Among the objects of interest in the neighbourhood the most remarkable is the Colonne de la Grande Armée, erected on the high ground above the town, in honour of Napoleon I., on occasion of the projected invasion of England, for which he here made great preparations. The pillar, which is of the Doric order, 166 ft. high, is surmounted by a statue of the emperor by A.S. Bosio. Though begun in 1804, the monument was not completed till 1841. On the edge of the cliff to the east of the port are some rude brick remains of an old building called Tour d'Ordre, said to be the ruins of a tower built by Caligula at the time of his intended invasion of Britain.
Boulogne is identified with the Gessoriacum of the Romans, under whom it was an important harbour. It is suggested that it was the Portus Itius where Julius Caesar assembled his fleet (see Itius Portus). At an early period it began to be known as Bononia, a name which has been gradually modified into the present form. The town was destroyed by the Normans in 882, but restored about 912. During the Carolingian period Boulogne was the chief town of a countship that was for long the subject of dispute between Flanders and Ponthieu. From the year 965 it belonged to the house of Ponthieu, of which Godfrey of Bouillon, the first king of Jerusalem, was a scion. Stephen of Blois, who became king of England in 1135, had married Mahaut, daughter and heiress of Eustace, count of Boulogne. Their daughter Mary married Matthew of Alsace (d. 1173), and her daughter Ida (d. 1216) married Renaud of Dammartin. Of this last marriage was issue Mahaut, countess of Boulogne, wife of Philip Hurepel (d. 1234), a son of King Philip Augustus. To her succeeded the house of Brabant, issue of Mahaut of Boulogne, sister of Ida, and wife of Henry I. of Brabant; and then the house of Auvergne, issue of Alice, daughter of Henry I. of Brabant, inherited the Boulonnais. It remained in the possession of descendants of these families until Philip the Good, duke of Burgundy, seized upon it in 1419. In 147 7 Louis XI. of France reconquered it, and reunited it to the French crown, giving Lauraguais as compensation to Bertrand IV. de la Tour, count of Auvergne, heir of the house of Auvergne. To avoid doing homage to Mary of Burgundy, suzerain of the Boulonnais and countess of Artois, Louis XI declared the countship of Boulogne to be held in fee of Our Lady of Boulogne. In 1544 Henry VIII. - more successful in this than Henry III. had been in 1347 - took the town by siege; but it was restored to France in 1550. From 1566 to the end of the 18th century it was the seat of a bishopric.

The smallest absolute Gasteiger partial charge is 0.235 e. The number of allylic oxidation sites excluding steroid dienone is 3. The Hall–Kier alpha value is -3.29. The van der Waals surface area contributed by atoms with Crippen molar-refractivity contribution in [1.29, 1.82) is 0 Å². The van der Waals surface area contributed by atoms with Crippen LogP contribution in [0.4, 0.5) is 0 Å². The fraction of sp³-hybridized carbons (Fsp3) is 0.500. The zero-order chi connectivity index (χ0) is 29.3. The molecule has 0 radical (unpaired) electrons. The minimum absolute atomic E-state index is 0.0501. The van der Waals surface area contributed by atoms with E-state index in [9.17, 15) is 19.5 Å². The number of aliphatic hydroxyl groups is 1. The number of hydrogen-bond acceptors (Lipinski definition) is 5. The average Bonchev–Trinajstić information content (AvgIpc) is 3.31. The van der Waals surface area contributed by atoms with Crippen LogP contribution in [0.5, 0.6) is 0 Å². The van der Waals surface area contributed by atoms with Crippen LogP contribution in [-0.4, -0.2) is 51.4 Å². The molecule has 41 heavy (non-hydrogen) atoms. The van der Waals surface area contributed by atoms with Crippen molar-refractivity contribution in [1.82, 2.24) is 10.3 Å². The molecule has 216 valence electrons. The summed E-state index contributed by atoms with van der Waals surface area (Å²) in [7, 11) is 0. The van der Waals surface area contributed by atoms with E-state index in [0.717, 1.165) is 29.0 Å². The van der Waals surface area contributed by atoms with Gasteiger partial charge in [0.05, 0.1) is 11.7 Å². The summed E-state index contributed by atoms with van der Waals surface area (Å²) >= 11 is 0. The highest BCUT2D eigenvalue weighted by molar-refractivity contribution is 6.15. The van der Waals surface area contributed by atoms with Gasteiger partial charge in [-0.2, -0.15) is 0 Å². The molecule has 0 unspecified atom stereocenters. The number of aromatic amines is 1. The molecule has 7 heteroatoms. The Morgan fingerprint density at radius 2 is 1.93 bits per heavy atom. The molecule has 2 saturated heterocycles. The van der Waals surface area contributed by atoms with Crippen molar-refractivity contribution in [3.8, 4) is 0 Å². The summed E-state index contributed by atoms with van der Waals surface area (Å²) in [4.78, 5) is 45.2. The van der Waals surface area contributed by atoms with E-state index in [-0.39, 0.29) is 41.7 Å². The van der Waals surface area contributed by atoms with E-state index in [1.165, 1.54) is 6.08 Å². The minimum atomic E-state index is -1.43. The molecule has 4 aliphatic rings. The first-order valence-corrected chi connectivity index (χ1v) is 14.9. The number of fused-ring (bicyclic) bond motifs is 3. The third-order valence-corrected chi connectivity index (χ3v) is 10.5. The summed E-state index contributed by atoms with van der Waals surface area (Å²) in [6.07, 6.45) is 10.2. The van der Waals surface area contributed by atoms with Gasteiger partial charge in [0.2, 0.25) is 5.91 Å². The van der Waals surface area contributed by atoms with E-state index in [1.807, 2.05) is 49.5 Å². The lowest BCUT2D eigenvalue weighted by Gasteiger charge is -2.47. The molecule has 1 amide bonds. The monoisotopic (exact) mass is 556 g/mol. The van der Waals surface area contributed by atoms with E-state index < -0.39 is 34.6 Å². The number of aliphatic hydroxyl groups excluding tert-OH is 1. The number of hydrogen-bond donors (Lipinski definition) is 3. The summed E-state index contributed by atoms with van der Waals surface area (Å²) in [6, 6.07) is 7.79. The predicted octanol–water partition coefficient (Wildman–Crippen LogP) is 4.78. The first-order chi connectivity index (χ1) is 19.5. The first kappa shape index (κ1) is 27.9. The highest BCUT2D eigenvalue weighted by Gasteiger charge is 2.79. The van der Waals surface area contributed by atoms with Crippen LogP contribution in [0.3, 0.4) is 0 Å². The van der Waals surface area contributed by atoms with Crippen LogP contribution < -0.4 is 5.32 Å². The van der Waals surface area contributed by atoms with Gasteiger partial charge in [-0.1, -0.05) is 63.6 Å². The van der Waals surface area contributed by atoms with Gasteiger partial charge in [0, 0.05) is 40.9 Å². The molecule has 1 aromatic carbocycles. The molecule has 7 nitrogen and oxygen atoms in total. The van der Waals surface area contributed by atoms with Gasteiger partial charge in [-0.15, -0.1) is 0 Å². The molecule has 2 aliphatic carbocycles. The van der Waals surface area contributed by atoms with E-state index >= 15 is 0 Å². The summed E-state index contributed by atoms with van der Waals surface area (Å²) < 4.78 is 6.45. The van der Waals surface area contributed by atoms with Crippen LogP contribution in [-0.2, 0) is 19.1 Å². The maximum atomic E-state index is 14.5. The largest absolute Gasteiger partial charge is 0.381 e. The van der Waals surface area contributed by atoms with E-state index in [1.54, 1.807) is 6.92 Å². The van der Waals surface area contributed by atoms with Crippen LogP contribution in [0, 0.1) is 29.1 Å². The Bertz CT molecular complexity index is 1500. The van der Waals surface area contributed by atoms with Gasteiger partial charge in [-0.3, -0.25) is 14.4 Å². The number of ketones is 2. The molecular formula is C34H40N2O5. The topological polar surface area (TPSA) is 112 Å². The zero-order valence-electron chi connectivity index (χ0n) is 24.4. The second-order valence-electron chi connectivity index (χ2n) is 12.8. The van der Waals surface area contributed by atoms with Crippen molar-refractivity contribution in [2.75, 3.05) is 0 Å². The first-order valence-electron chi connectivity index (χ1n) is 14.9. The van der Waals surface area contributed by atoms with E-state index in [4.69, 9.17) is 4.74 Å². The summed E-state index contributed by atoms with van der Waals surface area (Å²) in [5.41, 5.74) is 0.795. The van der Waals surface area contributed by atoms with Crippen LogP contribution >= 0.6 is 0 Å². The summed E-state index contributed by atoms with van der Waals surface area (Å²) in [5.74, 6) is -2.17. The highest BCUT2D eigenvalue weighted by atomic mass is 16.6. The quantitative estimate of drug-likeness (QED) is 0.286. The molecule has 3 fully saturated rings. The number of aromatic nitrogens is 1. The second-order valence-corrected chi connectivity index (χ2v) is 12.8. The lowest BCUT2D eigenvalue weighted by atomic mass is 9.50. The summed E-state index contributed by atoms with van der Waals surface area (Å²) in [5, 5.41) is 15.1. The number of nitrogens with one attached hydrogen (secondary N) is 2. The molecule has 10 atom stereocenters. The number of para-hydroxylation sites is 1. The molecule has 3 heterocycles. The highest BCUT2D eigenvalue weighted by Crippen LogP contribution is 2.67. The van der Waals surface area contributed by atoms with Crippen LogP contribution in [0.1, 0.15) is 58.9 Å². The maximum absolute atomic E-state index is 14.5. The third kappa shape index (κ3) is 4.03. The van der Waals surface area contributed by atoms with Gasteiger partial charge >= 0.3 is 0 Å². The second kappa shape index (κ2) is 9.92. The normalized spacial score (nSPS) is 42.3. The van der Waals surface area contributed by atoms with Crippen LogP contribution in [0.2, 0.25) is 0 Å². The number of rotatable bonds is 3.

Note - this article incorporates content from Encyclopaedia Britannica, Eleventh Edition, (1910-1911)